As to tipping in Spain: I don’t know anything about it, but until very, very recently Spain’s entire modern and near-modern history has been one long catalog of abuse and misrule to an extent that would be implausible and even comic if it didn’t involve actual human lives. Without recalling anything of the gentleman, I’m sure any turn-of-the-20th-century Spanish Dictator was terrible in many, many ways; that doesn’t mean that a people struggling for whatever scraps of dignity they might have couldn’t remember fondly one of the few progressive reforms he achieved, as they prepared to be ground under the heel of Franco. And moving away from a system where a worker’s livelihood is dependent on their receiving voluntary tips is absolutely a progressive reform.

  • pete

    Weasel can’t even round properly — he left $1.33 on a check of $133.54.

    Reminds me of the time, long ago, when a cocktail waitress of my close acquaintance successfully accidentally spilled an entire glass of red wine on a similar self-identified gentleman. The manager made a big show of “firing” her but she was back the next night, to a standing ovation from the rest of the staff, including the manager.

    • Ken

      Imagine what could be done with crepes flambe. Or even a steak knife.

      Not that I’m condoning violence, oh no. I’m just mentioning our Second Amendment rights.

      • DocAmazing

        A well-regulated Kitchen being necessary for the preservation of a free State, the right of the people to souse and ignite Crepes shall not be infringed.

        • Bill Murray

          you spelled creeps incorrectly there Doc

    • Jager

      He simply “rounds” down. In his favor, of course.

      A few years ago waiting for the valet to bring my car around (I hate the way that sounds)a black Bentley rolled up and out stepped a guy who owed my company $168,000. Being the asshole that I am, I called him out in front of the 5 or 6 couples waiting for their cars. he got flustered, but it probably didn’t bother him too much. His wife was visible shaken and literally ran into the hotel. One of the guys standing next to us called him an asshole. The next thing we knew he was in a “managed bankrupcy”. He left debts of well over 10 million behind. I saw him a couple of months ago, he is driving a new Bentley GT.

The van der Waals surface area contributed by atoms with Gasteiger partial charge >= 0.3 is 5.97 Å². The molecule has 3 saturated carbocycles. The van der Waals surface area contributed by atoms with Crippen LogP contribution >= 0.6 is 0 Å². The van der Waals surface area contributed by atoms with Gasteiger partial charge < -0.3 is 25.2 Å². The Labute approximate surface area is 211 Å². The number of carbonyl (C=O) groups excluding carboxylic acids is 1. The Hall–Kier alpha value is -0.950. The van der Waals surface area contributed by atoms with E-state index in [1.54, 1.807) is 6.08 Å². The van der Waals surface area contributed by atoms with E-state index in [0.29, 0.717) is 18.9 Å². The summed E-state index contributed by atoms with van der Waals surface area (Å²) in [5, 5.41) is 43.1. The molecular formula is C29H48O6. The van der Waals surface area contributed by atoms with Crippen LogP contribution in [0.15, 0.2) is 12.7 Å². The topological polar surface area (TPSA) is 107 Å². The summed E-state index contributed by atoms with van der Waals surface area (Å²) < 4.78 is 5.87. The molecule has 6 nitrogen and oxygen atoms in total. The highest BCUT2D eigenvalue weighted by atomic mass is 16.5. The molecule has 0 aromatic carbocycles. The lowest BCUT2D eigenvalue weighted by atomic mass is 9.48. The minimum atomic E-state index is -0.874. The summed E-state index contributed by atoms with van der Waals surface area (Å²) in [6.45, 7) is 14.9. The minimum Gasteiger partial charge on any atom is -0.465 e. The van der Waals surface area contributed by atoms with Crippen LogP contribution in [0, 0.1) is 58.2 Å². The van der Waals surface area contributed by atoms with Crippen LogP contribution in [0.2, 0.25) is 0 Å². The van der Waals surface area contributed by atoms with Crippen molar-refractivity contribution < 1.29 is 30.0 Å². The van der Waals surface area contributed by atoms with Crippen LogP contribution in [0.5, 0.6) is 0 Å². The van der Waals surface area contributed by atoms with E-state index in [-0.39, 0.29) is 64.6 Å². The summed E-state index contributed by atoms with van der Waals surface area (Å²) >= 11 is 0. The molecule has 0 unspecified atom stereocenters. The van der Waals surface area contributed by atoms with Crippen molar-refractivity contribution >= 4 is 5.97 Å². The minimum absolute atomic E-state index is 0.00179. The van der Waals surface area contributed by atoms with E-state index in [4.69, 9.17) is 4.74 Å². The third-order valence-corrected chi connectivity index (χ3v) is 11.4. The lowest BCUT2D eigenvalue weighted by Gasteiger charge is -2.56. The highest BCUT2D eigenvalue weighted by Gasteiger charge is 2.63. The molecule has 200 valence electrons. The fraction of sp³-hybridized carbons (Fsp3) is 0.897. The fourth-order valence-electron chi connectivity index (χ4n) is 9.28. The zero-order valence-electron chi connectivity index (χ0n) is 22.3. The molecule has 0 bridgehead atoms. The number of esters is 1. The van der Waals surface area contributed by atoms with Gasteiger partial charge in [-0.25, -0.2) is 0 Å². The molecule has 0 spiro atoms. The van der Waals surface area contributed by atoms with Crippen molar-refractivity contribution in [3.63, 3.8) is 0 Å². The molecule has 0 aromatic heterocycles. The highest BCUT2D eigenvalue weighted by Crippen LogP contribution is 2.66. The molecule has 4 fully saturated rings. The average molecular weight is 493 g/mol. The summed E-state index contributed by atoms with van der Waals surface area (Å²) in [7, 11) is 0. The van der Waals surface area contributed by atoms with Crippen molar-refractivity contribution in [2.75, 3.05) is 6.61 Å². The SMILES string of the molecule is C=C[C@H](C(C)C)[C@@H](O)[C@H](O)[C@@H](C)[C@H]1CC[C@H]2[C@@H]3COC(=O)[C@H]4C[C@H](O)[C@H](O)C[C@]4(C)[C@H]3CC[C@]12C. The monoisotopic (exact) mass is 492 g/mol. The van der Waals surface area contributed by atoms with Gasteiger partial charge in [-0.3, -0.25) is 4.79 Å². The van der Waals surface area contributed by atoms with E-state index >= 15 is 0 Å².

• Bighank53

      My favorite nasty customer story. Features an appearance by Alan Dershowitz, though he’s not the nasty customer…

      • John

        Who would think that a Saudi prince would be an asshole?

  • Murc

    This is more proof, if any were needed, that tipping is an obnoxious social practice, whose primary purpose is to reinforce class differences.

    This is true, but it bears pointing out that absent the presence of a revolution, you should still tip anyway, and tip well.

    • pseudonymous in nc

      Specifically, it’s to reinforce master/servant relationships.

      And you should tip well while advocating for minimum wage/benefit laws that undermine the need to tip.

    • Paul Campos

      Right. Come the revolution waitstaff will be paid living wages but until then — 20%.

      • NBarnes

        I don’t see class, so I nominally support living wage laws, but in practice I vote for Mitt Romney and don’t tip. Because I don’t see class.

        I don’t see race, either.

  • mike in dc

    This is why a lot of restaurants add an automatic 18% gratuity to large orders, to avoid precisely this kind of crapola.
    Needless to say, that banker had better never return there. People tend to remember stuff like that forever.
    I suppose we could get rid of tipping if wait staff got paid a living wage instead.

    • Warren Terra

      I rather assume the gentleman never patronizes the same establishment twice.

  • Lawrence L White

    “and he always makes sure to include a ‘tip’ of his own. The ‘tip’ of his own in this case was to tell the server to ‘get a real job.'”

    So when everyone has real jobs, who delivers your meal?

    Someone has to do the dirty work. If having to do those jobs is a moral failure, it’s the system’s failure, not the workers.

    • And if the guy who needs a “real job” was unemployed, I’m sure the 1%-er/asshole would ask “well why doesn’t he go wait tables or something?” What a prick.

    • Anonymous

      See also Friedman, Tom.

  • Honorable..BOB

    This is like listening to a bunch of old ladies carping about someone that isn’t there.

    And let’s discuss the hypocrisy of this blogger for not having the balls to quit.

    So who’s the asshole here? The boss or this blogger?

    It’s a pick ’ems.

    • Warren Terra

      I’m sure Bob would quit any well-paid, interesting job immediately upon discovering that his immediate boss was a blowhard asshole.

      • Honorable..BOB

        Thank you for telling me what I would do, ‘Kreskin’. Your second sight amazes us all (not).

        Really, are you some old lady that just carps about others??

        Truth is, I *am* the boss.